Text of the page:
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Why the Ducks are content to hide in the reeds

The Anaheim Ducks are hoping for big things from centre Ryan Getzlaf in this year’s playoffs. In this file photo, Getzlaf , left, and Los Angeles Kings centre Anze Kopitar, of Slovenia, wait for the linesman to drop the puck during the first period of an NHL hockey game in Los Angeles.

Mark J. Terrill/AP

They have the third best record overall in the NHL and are the only team to give the runaway leaders, the Chicago Blackhawks, any kind of consistent trouble this season.

One hundred games into his Anaheim Ducks coaching career, Bruce Boudreau boasts a sparkling 54-33-13 record and has his team humming along at the top of the tough Pacific Division. In Ryan Getzlaf, the Ducks have one of the top centres in the league, a player who has bounced back in a big way from an underperforming year last year. They are getting solid goaltending from Jonas Hiller and Viktor Fasth, and on the blueline, they may have one of the most imposing pairs in the league in Sheldon Souray and François Beauchemin.

Beauchemin is the former Toronto Maple Leaf who went to the Ducks in the trade for Joffrey Lupul and Jake Gardiner, and how often has that transaction shifted with the tide? For a time it looked heavily one-sided in Toronto's favour because of Gardiner's precociousness. More recently, Lupul – thought to be a salary dump at the time – has emerged as one of the Leafs' most consistent scorers and leaders, when healthy. But Beauchemin? Among Western Conference defencemen, he is in the conversation for the Norris Trophy, because of his offence and defence. Souray is in the top five in the league's plus-minus stats.

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Add it all up and the Ducks represent a formidable opponent, even if they've slipped into a win-one, lose-one pattern of late as their spot in the standings is secure. They cannot catch Chicago, but it is unlikely that anyone can catch them for second overall in the conference. So they'll go into the playoffs as the No. 2 seed in the Western Conference standings – big, strong, experienced, deep, and a team that almost no one is talking about as a Stanley Cup contender.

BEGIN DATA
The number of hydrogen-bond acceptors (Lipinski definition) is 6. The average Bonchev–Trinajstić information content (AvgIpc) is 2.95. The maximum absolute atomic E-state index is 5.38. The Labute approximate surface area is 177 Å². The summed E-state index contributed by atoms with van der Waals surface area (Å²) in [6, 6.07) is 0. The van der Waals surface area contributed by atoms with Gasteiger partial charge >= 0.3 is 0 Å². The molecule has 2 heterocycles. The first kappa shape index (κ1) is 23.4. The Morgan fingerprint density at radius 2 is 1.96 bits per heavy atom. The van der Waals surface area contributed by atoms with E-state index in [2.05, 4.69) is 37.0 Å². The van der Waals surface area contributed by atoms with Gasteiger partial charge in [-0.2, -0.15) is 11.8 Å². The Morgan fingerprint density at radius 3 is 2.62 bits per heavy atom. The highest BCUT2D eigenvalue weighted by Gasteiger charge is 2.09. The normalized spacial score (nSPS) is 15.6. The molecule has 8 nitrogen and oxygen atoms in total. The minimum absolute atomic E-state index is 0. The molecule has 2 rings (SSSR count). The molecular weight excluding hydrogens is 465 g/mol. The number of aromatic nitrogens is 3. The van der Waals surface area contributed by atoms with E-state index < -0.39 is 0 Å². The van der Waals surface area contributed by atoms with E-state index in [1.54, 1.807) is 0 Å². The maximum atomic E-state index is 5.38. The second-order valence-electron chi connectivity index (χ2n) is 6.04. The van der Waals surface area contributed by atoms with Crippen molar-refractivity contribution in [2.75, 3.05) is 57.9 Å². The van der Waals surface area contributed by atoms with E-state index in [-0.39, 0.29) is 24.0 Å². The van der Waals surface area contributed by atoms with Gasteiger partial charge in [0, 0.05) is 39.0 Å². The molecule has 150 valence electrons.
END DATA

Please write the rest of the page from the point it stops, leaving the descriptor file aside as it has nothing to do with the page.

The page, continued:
So what gives?

"You play out west, you don't get a lot of attention, and obviously, with the Kings being the reigning Cup champs, that's where all the focus has been," Getzlaf said. "And that's okay. It's almost better to fly under the radar."

The Ducks were a better team in the second half last year than they were in the first, but in the off-season, general manager Bob Murray added size to a team that had lost some of its identity as a difficult team to play against, once Chris Pronger had been traded away. Souray and Bryan Allen give them that. Souray and Beauchemin have become Boudreau's primary shut-down defensive pair, two physical players who make it uncomfortable for a forward to come down either side of the ice.

"It's been easy to play with him because we're both veteran guys who don't have any glamour in our game," said Souray, who played a similar role for the Dallas Stars last year, mostly with Stéphane Robidas. "We just try to play simple better than anyone else."

The Ducks have been trying to gear up for the playoffs for a while now and one of the steps they've taken is to give Teemu Selanne more time off at practice and fewer minutes in the games he does play, as a concession to his 42 years. Selanne had two four-point games, and one three-pointer, in the Ducks' first 11, but of late his offence has fallen off with just seven goals (and nine points overall) in his past 31 games.

"The first 20 games, I was playing 18 minutes a game," Selanne said. "Then now, the last 18 or 20 games, it's been 12 or 13. That's not enough for a guy like me. I haven't done that on purpose. The coach, he knows I'm a little older than some guys, so he tries to rest me more and more, and he tries to force me to take practices off and even games. It has been hard to take any games off, but I will for sure because I know that when we get to the playoffs, I need to be fresh."

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In the meantime, Selanne says that even as the Ducks aren't getting a ton of attention elsewhere, the expectations internally are "very high."

"We know how good we can be," Selanne said. "I think we really enjoy that we're not in the spotlight. Even at the time when we were playing really unbelievable, and Chicago was that historic streak, everybody was talking about them, and that was perfect for us.

"This team, for some reason, when people start talking too highly about our team, it's affecting our game, and not in a good way. It has been a really good season so far. Lately, we haven't been at our peak, so now it's time, these last games, to start building the momentum for the playoffs. But the team is good this year. We have a lot of depth. I think we have all the tools."

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About the Author

Eric was the winner of the Hockey Hall Of Fame's Elmer Ferguson award for "distinguished contributions to hockey writing" in 2001. A graduate of the University of Western Ontario's grad school of journalism, he began covering hockey in 1978 and after spending 20 years covering the NHL and the Calgary Flames, joined The Globe in 2000. More


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